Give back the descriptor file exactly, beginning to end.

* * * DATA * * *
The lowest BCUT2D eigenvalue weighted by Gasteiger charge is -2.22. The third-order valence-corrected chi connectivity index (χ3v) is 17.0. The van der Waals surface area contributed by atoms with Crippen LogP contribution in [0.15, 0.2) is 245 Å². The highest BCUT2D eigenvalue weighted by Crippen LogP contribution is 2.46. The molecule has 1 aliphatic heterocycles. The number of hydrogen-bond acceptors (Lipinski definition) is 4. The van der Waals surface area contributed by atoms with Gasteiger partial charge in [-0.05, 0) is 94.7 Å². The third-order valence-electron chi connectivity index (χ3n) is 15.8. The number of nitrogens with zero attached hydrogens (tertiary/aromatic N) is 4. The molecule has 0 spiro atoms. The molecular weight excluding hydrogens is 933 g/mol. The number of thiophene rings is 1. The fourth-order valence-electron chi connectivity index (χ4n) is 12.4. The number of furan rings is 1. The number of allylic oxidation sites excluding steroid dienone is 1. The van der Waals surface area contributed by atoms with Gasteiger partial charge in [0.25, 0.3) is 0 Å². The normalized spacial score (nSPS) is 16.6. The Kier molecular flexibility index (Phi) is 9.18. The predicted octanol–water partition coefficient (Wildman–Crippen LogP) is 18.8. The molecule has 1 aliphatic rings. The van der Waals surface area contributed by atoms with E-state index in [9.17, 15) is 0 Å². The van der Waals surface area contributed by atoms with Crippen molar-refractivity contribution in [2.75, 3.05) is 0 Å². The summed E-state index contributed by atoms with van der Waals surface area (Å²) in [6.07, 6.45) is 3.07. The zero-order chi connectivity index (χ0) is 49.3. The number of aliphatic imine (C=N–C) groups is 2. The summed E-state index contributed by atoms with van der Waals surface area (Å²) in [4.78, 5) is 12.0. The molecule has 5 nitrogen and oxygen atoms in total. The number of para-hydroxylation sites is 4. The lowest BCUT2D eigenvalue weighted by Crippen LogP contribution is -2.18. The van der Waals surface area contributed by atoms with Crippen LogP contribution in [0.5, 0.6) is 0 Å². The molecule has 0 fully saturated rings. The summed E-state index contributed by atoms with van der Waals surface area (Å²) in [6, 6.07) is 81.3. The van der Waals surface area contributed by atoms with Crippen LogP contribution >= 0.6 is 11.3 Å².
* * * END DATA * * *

The lowest BCUT2D eigenvalue weighted by Gasteiger charge is -2.22. The third-order valence-corrected chi connectivity index (χ3v) is 17.0. The van der Waals surface area contributed by atoms with Crippen LogP contribution in [0.15, 0.2) is 245 Å². The highest BCUT2D eigenvalue weighted by Crippen LogP contribution is 2.46. The molecule has 1 aliphatic heterocycles. The number of hydrogen-bond acceptors (Lipinski definition) is 4. The van der Waals surface area contributed by atoms with Gasteiger partial charge in [-0.05, 0) is 94.7 Å². The third-order valence-electron chi connectivity index (χ3n) is 15.8. The number of nitrogens with zero attached hydrogens (tertiary/aromatic N) is 4. The molecule has 0 spiro atoms. The molecular weight excluding hydrogens is 933 g/mol. The number of thiophene rings is 1. The fourth-order valence-electron chi connectivity index (χ4n) is 12.4. The number of furan rings is 1. The number of allylic oxidation sites excluding steroid dienone is 1. The van der Waals surface area contributed by atoms with Gasteiger partial charge in [0.25, 0.3) is 0 Å². The normalized spacial score (nSPS) is 16.6. The Kier molecular flexibility index (Phi) is 9.18. The predicted octanol–water partition coefficient (Wildman–Crippen LogP) is 18.8. The molecule has 1 aliphatic rings. The van der Waals surface area contributed by atoms with E-state index in [9.17, 15) is 0 Å². The van der Waals surface area contributed by atoms with Crippen molar-refractivity contribution in [2.75, 3.05) is 0 Å². The summed E-state index contributed by atoms with van der Waals surface area (Å²) in [6.07, 6.45) is 3.07. The zero-order chi connectivity index (χ0) is 49.3. The number of aliphatic imine (C=N–C) groups is 2. The summed E-state index contributed by atoms with van der Waals surface area (Å²) in [4.78, 5) is 12.0. The molecule has 5 nitrogen and oxygen atoms in total. The number of para-hydroxylation sites is 4. The lowest BCUT2D eigenvalue weighted by Crippen LogP contribution is -2.18. The van der Waals surface area contributed by atoms with Crippen LogP contribution in [0.5, 0.6) is 0 Å². The molecule has 0 fully saturated rings. The summed E-state index contributed by atoms with van der Waals surface area (Å²) in [6, 6.07) is 81.3. The van der Waals surface area contributed by atoms with Crippen LogP contribution >= 0.6 is 11.3 Å².